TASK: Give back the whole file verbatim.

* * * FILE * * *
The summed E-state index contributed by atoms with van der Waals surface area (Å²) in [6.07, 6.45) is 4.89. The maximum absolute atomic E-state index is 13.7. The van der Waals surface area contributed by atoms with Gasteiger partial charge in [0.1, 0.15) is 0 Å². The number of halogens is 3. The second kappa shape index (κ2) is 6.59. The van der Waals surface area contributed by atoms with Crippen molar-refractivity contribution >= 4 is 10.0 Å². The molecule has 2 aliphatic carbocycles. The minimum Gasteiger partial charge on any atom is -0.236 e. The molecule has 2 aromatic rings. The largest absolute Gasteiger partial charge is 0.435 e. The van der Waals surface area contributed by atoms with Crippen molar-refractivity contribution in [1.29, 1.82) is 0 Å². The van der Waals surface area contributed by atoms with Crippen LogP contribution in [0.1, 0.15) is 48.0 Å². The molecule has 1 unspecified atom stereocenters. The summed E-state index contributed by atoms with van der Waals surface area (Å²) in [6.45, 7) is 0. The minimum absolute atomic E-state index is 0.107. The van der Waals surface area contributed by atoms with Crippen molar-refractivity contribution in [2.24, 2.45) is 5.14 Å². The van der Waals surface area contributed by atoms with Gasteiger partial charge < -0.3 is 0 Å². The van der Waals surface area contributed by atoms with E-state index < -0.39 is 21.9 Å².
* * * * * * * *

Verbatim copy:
The summed E-state index contributed by atoms with van der Waals surface area (Å²) in [6.07, 6.45) is 4.89. The maximum absolute atomic E-state index is 13.7. The van der Waals surface area contributed by atoms with Gasteiger partial charge in [0.1, 0.15) is 0 Å². The number of halogens is 3. The second kappa shape index (κ2) is 6.59. The van der Waals surface area contributed by atoms with Crippen molar-refractivity contribution >= 4 is 10.0 Å². The molecule has 2 aliphatic carbocycles. The minimum Gasteiger partial charge on any atom is -0.236 e. The molecule has 2 aromatic rings. The largest absolute Gasteiger partial charge is 0.435 e. The van der Waals surface area contributed by atoms with Crippen molar-refractivity contribution in [1.29, 1.82) is 0 Å². The van der Waals surface area contributed by atoms with Crippen LogP contribution in [0.1, 0.15) is 48.0 Å². The molecule has 1 unspecified atom stereocenters. The summed E-state index contributed by atoms with van der Waals surface area (Å²) in [6.45, 7) is 0. The minimum absolute atomic E-state index is 0.107. The van der Waals surface area contributed by atoms with Crippen molar-refractivity contribution in [2.24, 2.45) is 5.14 Å². The van der Waals surface area contributed by atoms with Gasteiger partial charge < -0.3 is 0 Å². The van der Waals surface area contributed by atoms with E-state index < -0.39 is 21.9 Å².